The US has admitted to assassinating Iran’s most beloved military leader, General Qassem Soleimani, in a drone strike which seems very likely to ignite a full-scale war. Six others are also reported killed, including Iraqi militia commander Abu Mahdi al-Muhandis.
According to the Pentagon, Trump personally ordered the assassination. I’ll keep following this hugely important story and will probably be writing a lot about it as it unfolds. I encourage everyone who values peace and humanity to follow it as well.
“Spoke to a very knowledgeable person about what Iran’s response to Soleimani’s assassination might be,” The Quincy Institute’s Trita Parsi tweeted regarding this developing story. “This would be the equivalent of Iran assassinating Petreus or Mattis, I argued. No, he responded, this is much bigger than that.”
Pentagon out with a statement on the airstrike.
“This strike was aimed at deterring future Iranian attack plans. The United States will continue to take all necessary action to protect our people and our interests wherever they are around the world.” pic.twitter.com/W1L8ymqScd
— Grace Segers (@Grace_Segers) January 3, 2020
“Most Americans won’t understand the gravity of this,” tweeted journalist Rania Khalek. “Qasem Soleimani is head of the Iranian IRGC’s elite Quds Force, which conducts operations outside of Iran in both Iraq and Syria. He was credited with helping turn the tide in both countries against Al-Qaeda and ISIS.”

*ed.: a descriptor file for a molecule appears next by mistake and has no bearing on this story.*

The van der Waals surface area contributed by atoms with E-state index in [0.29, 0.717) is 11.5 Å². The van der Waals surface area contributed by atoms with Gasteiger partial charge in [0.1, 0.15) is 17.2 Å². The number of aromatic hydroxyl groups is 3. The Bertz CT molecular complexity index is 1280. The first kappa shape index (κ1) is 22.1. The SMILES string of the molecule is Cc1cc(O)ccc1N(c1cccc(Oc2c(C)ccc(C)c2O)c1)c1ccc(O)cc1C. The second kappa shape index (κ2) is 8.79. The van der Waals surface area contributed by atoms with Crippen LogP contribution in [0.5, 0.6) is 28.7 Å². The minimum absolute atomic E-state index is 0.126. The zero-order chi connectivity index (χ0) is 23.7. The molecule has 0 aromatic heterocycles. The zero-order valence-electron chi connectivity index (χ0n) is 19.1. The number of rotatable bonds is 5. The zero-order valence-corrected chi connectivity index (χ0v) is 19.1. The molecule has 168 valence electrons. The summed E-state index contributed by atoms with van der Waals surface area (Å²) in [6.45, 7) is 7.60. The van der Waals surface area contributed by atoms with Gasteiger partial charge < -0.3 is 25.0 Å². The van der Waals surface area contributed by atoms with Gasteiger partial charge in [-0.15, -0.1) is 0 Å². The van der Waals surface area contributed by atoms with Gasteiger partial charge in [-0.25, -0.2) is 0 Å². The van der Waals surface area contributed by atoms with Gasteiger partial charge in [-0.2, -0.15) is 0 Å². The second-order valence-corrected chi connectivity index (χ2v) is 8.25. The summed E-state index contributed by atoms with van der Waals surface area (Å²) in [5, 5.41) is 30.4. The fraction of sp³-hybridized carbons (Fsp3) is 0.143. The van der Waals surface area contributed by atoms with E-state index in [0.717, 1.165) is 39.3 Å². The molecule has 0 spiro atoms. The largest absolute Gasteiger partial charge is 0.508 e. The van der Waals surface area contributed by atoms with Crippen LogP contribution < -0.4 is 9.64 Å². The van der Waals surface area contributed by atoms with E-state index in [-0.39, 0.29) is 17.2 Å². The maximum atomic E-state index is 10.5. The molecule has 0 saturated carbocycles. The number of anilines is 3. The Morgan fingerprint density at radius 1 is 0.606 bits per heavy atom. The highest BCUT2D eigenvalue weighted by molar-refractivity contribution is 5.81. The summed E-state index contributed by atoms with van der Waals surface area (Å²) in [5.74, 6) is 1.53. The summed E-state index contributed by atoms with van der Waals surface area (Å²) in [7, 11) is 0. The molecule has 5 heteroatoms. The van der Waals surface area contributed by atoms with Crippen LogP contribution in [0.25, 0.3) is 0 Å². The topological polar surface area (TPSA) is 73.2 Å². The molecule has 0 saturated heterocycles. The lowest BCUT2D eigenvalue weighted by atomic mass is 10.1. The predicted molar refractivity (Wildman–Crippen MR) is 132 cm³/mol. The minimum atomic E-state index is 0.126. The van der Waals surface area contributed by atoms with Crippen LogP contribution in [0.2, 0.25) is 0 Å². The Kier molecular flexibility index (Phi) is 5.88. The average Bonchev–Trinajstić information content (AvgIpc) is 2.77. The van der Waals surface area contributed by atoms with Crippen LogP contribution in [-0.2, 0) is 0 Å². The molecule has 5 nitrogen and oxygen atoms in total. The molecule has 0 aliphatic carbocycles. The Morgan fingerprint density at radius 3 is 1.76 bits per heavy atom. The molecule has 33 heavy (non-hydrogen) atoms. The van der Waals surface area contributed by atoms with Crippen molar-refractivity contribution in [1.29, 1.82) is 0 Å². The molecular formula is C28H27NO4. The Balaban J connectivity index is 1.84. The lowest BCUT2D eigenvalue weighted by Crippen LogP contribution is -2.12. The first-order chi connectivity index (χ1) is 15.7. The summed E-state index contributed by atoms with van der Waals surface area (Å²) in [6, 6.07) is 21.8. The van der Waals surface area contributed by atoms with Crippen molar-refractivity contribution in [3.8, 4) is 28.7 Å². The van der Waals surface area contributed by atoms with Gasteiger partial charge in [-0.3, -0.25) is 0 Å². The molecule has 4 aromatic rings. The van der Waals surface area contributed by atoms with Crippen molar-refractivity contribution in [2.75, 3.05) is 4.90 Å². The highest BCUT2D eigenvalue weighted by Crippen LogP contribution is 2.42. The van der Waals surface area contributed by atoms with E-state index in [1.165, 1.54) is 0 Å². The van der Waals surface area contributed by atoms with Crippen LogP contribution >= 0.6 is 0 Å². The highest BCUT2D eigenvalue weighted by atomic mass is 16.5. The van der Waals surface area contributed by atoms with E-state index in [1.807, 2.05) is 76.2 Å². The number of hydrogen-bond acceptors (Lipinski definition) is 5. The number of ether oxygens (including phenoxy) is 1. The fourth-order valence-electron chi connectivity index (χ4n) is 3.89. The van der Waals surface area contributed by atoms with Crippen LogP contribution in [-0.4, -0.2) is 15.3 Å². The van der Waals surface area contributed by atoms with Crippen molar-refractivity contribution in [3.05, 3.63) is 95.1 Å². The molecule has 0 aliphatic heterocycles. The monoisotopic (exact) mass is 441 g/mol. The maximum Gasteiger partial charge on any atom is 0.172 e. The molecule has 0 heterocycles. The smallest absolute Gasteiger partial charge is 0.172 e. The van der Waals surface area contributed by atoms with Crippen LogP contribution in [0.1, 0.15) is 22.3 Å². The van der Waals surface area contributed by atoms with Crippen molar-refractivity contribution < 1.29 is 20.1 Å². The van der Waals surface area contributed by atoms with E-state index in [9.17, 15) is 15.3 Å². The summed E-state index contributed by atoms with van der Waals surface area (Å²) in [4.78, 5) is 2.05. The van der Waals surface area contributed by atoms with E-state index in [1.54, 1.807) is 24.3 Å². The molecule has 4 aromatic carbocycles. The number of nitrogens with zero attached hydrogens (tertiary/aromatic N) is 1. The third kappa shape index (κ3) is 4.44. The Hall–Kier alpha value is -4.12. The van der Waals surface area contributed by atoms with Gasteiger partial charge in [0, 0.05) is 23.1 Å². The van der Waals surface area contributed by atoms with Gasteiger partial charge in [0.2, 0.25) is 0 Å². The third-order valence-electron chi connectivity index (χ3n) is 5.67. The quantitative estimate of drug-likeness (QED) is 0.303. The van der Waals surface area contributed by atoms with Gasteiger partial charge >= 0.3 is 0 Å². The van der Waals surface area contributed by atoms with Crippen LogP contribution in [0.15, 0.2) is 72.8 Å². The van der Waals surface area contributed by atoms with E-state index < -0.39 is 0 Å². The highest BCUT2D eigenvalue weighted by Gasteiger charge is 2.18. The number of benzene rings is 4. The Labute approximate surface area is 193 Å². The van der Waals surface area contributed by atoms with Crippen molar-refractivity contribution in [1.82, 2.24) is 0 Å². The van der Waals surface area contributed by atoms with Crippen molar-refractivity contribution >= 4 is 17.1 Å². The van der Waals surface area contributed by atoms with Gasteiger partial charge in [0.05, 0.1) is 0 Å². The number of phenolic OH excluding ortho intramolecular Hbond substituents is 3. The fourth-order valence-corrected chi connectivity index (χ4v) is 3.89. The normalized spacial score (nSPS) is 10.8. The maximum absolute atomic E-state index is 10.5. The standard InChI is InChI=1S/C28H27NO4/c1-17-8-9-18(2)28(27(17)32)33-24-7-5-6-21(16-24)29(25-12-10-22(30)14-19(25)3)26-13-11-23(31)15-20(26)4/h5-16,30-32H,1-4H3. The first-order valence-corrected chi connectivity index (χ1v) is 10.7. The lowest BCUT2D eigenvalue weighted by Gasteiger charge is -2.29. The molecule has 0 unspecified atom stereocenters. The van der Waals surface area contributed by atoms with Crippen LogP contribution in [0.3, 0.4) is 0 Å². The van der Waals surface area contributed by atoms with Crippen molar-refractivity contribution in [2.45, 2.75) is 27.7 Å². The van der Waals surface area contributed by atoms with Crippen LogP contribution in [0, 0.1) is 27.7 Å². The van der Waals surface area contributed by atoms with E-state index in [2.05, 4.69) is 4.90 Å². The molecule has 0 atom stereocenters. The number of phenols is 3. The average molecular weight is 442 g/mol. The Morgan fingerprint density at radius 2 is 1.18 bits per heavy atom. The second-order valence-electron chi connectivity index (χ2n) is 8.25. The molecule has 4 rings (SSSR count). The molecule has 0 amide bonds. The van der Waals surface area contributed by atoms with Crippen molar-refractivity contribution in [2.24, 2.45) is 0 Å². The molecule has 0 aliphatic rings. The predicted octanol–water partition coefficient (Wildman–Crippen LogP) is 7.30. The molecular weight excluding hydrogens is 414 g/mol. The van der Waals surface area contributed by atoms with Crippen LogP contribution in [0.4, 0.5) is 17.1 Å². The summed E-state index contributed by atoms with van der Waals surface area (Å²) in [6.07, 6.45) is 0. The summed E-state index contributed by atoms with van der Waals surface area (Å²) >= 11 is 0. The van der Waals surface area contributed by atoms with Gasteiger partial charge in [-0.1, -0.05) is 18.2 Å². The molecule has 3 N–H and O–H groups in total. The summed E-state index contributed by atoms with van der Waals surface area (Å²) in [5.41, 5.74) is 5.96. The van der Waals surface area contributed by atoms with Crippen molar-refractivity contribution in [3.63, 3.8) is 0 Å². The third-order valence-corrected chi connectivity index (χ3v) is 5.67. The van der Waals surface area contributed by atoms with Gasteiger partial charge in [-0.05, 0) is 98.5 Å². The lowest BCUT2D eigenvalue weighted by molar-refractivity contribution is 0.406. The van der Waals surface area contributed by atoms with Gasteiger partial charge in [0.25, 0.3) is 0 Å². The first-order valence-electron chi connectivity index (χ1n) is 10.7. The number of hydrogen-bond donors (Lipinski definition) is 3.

“This is very serious,” Khalek added. “The US essentially declared war on Iran by assassinating its most revered military figure in Iraq. And by also killing the head of the PMF, the US created more enemies in Iraq. There will be regional retaliation. It’s unlikely it can be prevented.”
“If true, It is not an understatement to say this could change the entire Middle East,” tweeted Rising‘s Saagar Enjeti.
“There’s going to be that war now that people have been pushing for since tanking the Iran Deal,” tweeted The Intercept‘s Murtaza Mohammad Hussain.
“If this is true, the US has effectively declared war on Iran, which has established militarily ties with Russia and China. It’s not hyperbole to say this could start WW3.
Weeks ago the Russian news agency TASS cited sources claiming the Syrian missile crews had still not completed their training
A senior Iranian lawmaker has strongly criticized Russia for deactivating its S-300 missile defence system deployed in Syria during the recent Israeli airstrikes on what Tel Aviv claims were Iranian positions in the Arab country.
Chairman of the Iranian Parliament’s National Security and Foreign Policy Commission Heshmatollah Falahatpishe says that had the systems operated properly, Israel could not easily carry out its airstrikes on Syria.
In an interview with IRNA, the lawmaker said Russia’s move to deactivate its S-300 missile system in Syria during Israeli airstrikes is susceptible to serious criticisms.
“It seems there is a type of correlation between the Zionist regime’s airstrikes and Russia’s deactivation of defensive systems deployed in Syria,” he said.
He further noted that following the Israeli airstrikes, he arrived immediately at the scene of the attack and found out that the reports on the casualties of the air raid released by Israel were totally wrong.